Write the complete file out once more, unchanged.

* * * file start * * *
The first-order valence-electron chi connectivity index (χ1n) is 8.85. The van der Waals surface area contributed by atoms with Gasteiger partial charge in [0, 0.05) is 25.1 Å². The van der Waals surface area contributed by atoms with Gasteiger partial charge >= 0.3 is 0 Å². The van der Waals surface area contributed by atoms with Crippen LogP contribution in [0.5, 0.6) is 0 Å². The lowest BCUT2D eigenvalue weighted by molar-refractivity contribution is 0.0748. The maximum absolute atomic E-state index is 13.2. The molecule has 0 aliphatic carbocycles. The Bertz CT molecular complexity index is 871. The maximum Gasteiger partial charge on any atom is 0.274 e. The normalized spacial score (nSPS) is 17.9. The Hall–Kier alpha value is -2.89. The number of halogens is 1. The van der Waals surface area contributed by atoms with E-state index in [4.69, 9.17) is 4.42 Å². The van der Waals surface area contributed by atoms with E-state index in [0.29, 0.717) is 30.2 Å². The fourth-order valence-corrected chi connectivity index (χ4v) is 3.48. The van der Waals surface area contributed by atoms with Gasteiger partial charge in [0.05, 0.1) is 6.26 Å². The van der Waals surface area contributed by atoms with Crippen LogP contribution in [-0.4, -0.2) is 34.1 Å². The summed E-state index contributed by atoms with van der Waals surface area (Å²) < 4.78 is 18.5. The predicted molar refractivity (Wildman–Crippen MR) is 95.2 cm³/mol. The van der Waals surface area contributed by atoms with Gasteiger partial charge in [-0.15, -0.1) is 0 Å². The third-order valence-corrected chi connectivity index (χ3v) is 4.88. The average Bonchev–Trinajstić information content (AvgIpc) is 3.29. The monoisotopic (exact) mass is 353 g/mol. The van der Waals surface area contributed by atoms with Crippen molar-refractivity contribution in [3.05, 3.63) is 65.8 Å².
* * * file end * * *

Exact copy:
The first-order valence-electron chi connectivity index (χ1n) is 8.85. The van der Waals surface area contributed by atoms with Gasteiger partial charge in [0, 0.05) is 25.1 Å². The van der Waals surface area contributed by atoms with Gasteiger partial charge >= 0.3 is 0 Å². The van der Waals surface area contributed by atoms with Crippen LogP contribution in [0.5, 0.6) is 0 Å². The lowest BCUT2D eigenvalue weighted by molar-refractivity contribution is 0.0748. The maximum absolute atomic E-state index is 13.2. The molecule has 0 aliphatic carbocycles. The Bertz CT molecular complexity index is 871. The maximum Gasteiger partial charge on any atom is 0.274 e. The normalized spacial score (nSPS) is 17.9. The Hall–Kier alpha value is -2.89. The number of halogens is 1. The van der Waals surface area contributed by atoms with E-state index in [4.69, 9.17) is 4.42 Å². The van der Waals surface area contributed by atoms with E-state index in [0.29, 0.717) is 30.2 Å². The fourth-order valence-corrected chi connectivity index (χ4v) is 3.48. The van der Waals surface area contributed by atoms with Gasteiger partial charge in [0.05, 0.1) is 6.26 Å². The van der Waals surface area contributed by atoms with Crippen LogP contribution in [-0.4, -0.2) is 34.1 Å². The summed E-state index contributed by atoms with van der Waals surface area (Å²) < 4.78 is 18.5. The predicted molar refractivity (Wildman–Crippen MR) is 95.2 cm³/mol. The van der Waals surface area contributed by atoms with Gasteiger partial charge in [-0.15, -0.1) is 0 Å². The third-order valence-corrected chi connectivity index (χ3v) is 4.88. The average Bonchev–Trinajstić information content (AvgIpc) is 3.29. The monoisotopic (exact) mass is 353 g/mol. The van der Waals surface area contributed by atoms with Crippen molar-refractivity contribution in [3.05, 3.63) is 65.8 Å².